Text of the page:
Touring the Byway
4 Days / 3 Nights | Gateway City: Cody, Wyoming
We recommend beginning your journey in Cody, where you can take the historic downtown walking tour, visit the Buffalo Bill Center of the West and Old Trail Town, before spending the evening at the historic Irma Hotel.
On Day Two, you’ll be off to Greybull, where you can tour the Greybull Museum, the Bighorn Basin Geoscience Center and the Museum of Flight and Aerial Firefighting, before a night’s rest at the historic Greybull Hotel.
Day Three takes you to the Red Gulch Dinosaur Tracksite and the Medicine Lodge Archeological Site, before traveling to Worland and ultimately to Thermopolis. Here, you can visit the Hot Springs County Museum and the Wyoming Dinosaur Center before enjoying Hot Springs State Park. Spend the night at a local hotel.
Leaving now to return to Cody, you can tour the Legend Rock State Petroglyph and the Meeteesee Museums along the way. Once in Cody, visit the Cody Heritage Museum, By Western Hands Museum and Gallery and enjoy the Dan Miller Country Music Review.
From there, if you’re traveling another Wyoming Scenic Byway, we wish you safe passage, or a safe and pleasant journey home.
View the Detailed Itinerary below to see the full route, which is complete with dining, shopping, and lodging recommendations!
Featuring hundreds of dinosaur tracks, this assemblage of fossil dinosaur footprints was discovered in 1997. It is the largest site in Wyoming and one of only a few worldwide from the Middle Jurassic Period (160 million to 180 million years old). The site features a boardwalk, interpretive signs, picnic tables, benches, and trails. Travel approximately eight miles east of Greybull WY on US Highway 14 to the Red Gulch/Alkali National Back Country Byway turnoff.
Medicine Lodge is one of Wyoming’s premier archeological sites where rock art, both petroglyphs carved into the work and pictographs, painted on the rock, cover the face of a 750-foot sandstone bluff. It is believed that early residents occupied the site over 10,000 years ago. Interpretive signs along the base of the bluff guide you through the history of the Medicine Lodge site and the surrounding region. The site also includes a 12,000-acre portion of the former Wickwire Ranch that became the Medicine Lodge Wildlife Habitat Management Area.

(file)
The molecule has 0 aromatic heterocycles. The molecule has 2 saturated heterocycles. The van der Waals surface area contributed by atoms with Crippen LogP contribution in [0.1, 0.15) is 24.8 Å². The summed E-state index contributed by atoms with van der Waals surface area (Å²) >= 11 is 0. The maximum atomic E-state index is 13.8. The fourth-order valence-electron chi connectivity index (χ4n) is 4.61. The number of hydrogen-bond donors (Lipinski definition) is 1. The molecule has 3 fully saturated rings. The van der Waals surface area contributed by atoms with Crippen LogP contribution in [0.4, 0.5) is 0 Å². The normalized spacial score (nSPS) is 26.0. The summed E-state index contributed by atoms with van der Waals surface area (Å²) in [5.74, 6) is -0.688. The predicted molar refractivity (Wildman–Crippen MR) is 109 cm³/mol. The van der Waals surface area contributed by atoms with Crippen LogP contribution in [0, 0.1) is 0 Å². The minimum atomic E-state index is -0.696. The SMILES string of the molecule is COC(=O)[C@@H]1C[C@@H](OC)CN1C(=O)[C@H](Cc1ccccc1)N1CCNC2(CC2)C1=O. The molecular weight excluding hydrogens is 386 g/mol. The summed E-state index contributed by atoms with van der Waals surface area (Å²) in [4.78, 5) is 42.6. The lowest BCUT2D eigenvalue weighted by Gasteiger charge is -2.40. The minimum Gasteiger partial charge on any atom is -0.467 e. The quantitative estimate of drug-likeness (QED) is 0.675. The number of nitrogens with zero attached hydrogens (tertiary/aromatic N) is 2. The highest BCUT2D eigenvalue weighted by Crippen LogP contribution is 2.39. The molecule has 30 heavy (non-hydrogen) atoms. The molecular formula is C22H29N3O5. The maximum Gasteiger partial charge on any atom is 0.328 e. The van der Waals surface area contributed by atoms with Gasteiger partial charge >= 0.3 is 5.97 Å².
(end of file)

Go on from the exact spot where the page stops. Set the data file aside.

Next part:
Providing outstanding hands-on geologic and paleontological experiences, WDC displays one of the largest and most unique fossil collections in the world. It is also one of the few dinosaur museums in the world that is near a rich fossil-bearing excavation site. The Thermopolis Specimen of Archaeopteryx is the only real specimen of this genus outside of Europe.
Government Indian Inspector James McLaughlin negotiated a purchase price of $60,000 for a 100-square-mile portion of the Shoshone Reservation in 1896, but the hot springs portion was ceded through an agreement that allowed them to be open to the public. Hot Springs State Park also features a managed herd of bison (feeding usually at 8:30AM); a suspension foot bridge across the Big Horn River, a mineral terrace, flower gardens and terraces made of naturally forming travertine caused by the flowing mineral hot spring. The springs flow at a constant temperature of 135 °F which is moderated to a therapeutic 104 °F in the State Bath House.
Also a unit of Hot Springs State Park, Legend Rock is 29 miles northwest of Thermopolis. The rock itself is 1,312 feet long near vertical cliff with more than 92 prehistoric petroglyph panels and over 300 petroglyph figures. It has been a sacred site for Native Americans for thousands of years. In order to preserve and protect the site, it was acquired by Wyoming and now encompasses a visitor center and interpretive trails.